Alpha Phi Breaks From National Greek Life Organizations on “Safe Campus” Bill

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The “Safe Campus” Act has been met with significant criticism since it was introduced into Congress this summer. There are a few troubling aspects to the proposed legislation, but one in particularly really stands out: unless rape victims report their assaults to the police, the school isn’t allowed to investigate them, or levy any sort of action against the accused. This bill was supported by much of national Greek Life–both the North-American Interfraternity Conference and the National Panhellenic Conference were on board. But one sorority–Alpha Phi–just broke from the NPC to say it doesn’t endorse the deeply problematic bill.

Alpha Phi released a statement obtained by the Huffington Post today that outlined the organization’s views on the bill. It explained:

We are writing at the request of many of our members and chapters to clarify Alpha Phi’s position on the 2015 Safe Campus and Fair Campus Acts which have been endorsed by the National Panhellenic Conference. Alpha Phi has not endorsed this legislation and has not committed to any financial support.

Additionally, Alpha Phi explained its position further, saying:

We believe our sisters who are survivors should have choices in how, when and to whom they go to for support or to report the crime. They should have their own voice and the support and encouragement they need to move forward including reporting as they choose to.

The issue critics have with the Safe Campus Act isn’t necessarily that police shouldn’t be the ones looking into a crime. Rather, the act would hamstring universities’ abilities to take any actions. Given that police investigations and convictions can take years, groups that oppose the act are arguing that a school should be able to work in the meantime to provide a safe environment for its students.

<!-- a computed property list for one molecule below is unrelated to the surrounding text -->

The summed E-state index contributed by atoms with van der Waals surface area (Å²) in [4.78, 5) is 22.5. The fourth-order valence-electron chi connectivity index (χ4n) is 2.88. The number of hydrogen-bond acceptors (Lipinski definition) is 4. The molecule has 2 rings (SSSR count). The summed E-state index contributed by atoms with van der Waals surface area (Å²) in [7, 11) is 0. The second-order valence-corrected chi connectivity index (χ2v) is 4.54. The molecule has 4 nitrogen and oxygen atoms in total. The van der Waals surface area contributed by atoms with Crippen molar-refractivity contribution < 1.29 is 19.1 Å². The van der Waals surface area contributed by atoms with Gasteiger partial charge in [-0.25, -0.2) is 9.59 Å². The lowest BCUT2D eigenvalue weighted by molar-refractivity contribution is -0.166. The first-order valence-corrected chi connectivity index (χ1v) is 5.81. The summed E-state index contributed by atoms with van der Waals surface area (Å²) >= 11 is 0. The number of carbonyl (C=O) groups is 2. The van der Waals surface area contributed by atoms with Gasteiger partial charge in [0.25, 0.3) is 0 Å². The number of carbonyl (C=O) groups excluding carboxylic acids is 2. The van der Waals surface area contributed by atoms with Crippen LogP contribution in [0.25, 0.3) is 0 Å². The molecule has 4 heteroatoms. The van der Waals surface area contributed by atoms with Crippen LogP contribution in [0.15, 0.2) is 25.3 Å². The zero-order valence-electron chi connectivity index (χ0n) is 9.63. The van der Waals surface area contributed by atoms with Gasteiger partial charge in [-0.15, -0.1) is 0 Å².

Additionally, requiring victims of rape to report their assaults to the police opens up a whole new set of issues–including the fact that rape victims often aren’t treated with respect or dignity. Dana Bolger, co-founder of Know Your IX, an advocacy group, explains:

Many survivors of color, who experience police surveillance and brutality every day, don’t want to go to the very people who have been agents of violence against them. And for male survivors and survivors assaulted by someone of the same sex, reporting to the police won’t do anything: Many states still don’t recognize rape against people of the same gender, or against men, as rape at all.

There are other arguments against the Safe Campus Act as well–for example, many other crimes (drug possession, alcohol violations, etc) are able to be handled with schools without involving the police.

It’s unclear exactly which reasons motivated Alpha Phi to clarify its position on the bill, but the organization’s executive director, Linda Kahangi explained:

Many of our members — both collegians and alumnae — had expressed concern that NPC’s endorsement of these two bills implied that Alpha Phi had endorsed them. We wanted to clarify to them that we had not.

It’s an important clarification, and will hopefully cause some of the other Greek Life fraternities and sororities under these umbrella organizations to question their involvement as well. While making campuses safe for all is a great goal, the Safe Campus Act falls too far short to fit the bill.

Anneliese Mahoney
Anneliese Mahoney is Managing Editor at Law Street and a Connecticut transplant to Washington D.C. She has a Bachelor’s degree in International Affairs from the George Washington University, and a passion for law, politics, and social issues. Contact Anneliese at



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